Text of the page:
Unformatted text preview: this and the fact that k+1
0 = 1 and k+1
k+1 k k+1−j j
a
b+
j k
j =1 k
k
+
j
j−1
k + 1 k+1−j j
a
b
j = 1, we get k
ak+1−j bj
j−1 ak+1−j bj 9.4 The Binomial Theorem 587 k k + 1 k+1−j j
a
b + bk+1
j (a + b)k+1 = ak+1 +
j =1 = k + 1 k+1 0
a b+
0
k+1 =
j =0 k k + 1 k+1−j j
k + 1 0 k+1
a
b+
ab
j
k+1 j =1
k + 1 (k+1)−j j
a
b
j which shows that P (k + 1) is true. Hence, by induction, we have established that the Binomial
Theorem holds for all natural numbers n.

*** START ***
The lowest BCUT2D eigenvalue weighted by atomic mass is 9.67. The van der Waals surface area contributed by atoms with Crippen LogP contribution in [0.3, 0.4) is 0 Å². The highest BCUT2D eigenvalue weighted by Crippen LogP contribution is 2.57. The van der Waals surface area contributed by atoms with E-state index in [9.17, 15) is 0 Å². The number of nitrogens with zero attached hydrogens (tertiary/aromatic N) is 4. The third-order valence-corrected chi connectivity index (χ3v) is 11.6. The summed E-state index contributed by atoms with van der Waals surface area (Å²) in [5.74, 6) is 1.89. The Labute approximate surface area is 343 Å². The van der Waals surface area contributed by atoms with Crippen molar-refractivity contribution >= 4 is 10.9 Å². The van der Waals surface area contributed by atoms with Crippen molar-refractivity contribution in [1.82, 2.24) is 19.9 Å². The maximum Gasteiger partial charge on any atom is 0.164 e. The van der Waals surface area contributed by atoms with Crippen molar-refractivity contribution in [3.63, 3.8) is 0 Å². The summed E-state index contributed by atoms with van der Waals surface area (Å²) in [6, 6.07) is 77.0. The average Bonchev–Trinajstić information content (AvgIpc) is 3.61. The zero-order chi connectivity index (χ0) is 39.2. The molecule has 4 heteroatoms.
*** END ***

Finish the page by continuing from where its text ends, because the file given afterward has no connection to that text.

Example 9.4.2. Use the Binomial Theorem to ﬁnd the following.
1. (x − 2)4 2. 2.13 3. The term containing x3 in the expansion (2x + y )5
Solution.
1. Since (x − 2)4 = (x + (−2))4 , we identify a = x, b = −2 and n = 4 and obtain
4 (x − 2)4 =
j =0 = 4 4−j
x (−2)j
j 4 4−0
4 4−1
4 4−2
4 4−3
4 4−4
x (−2)0 +
x (−2)1 +
x (−2)2 +
x (−2)3 +
x (−2)4
0
1
2
3
4 = x4 − 8x3 + 24x2 − 32x + 16
2. At ﬁrst this problem seem misplaced, but we can write 2.13 = (2 + 0.1)3 . Identifying a = 2,
1
b = 0.1 = 10...
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 Fall '13
 Wong
 Algebra, Trigonometry, Cartesian Coordinate System, The Land, The Waves, René Descartes, Euclidean geometry

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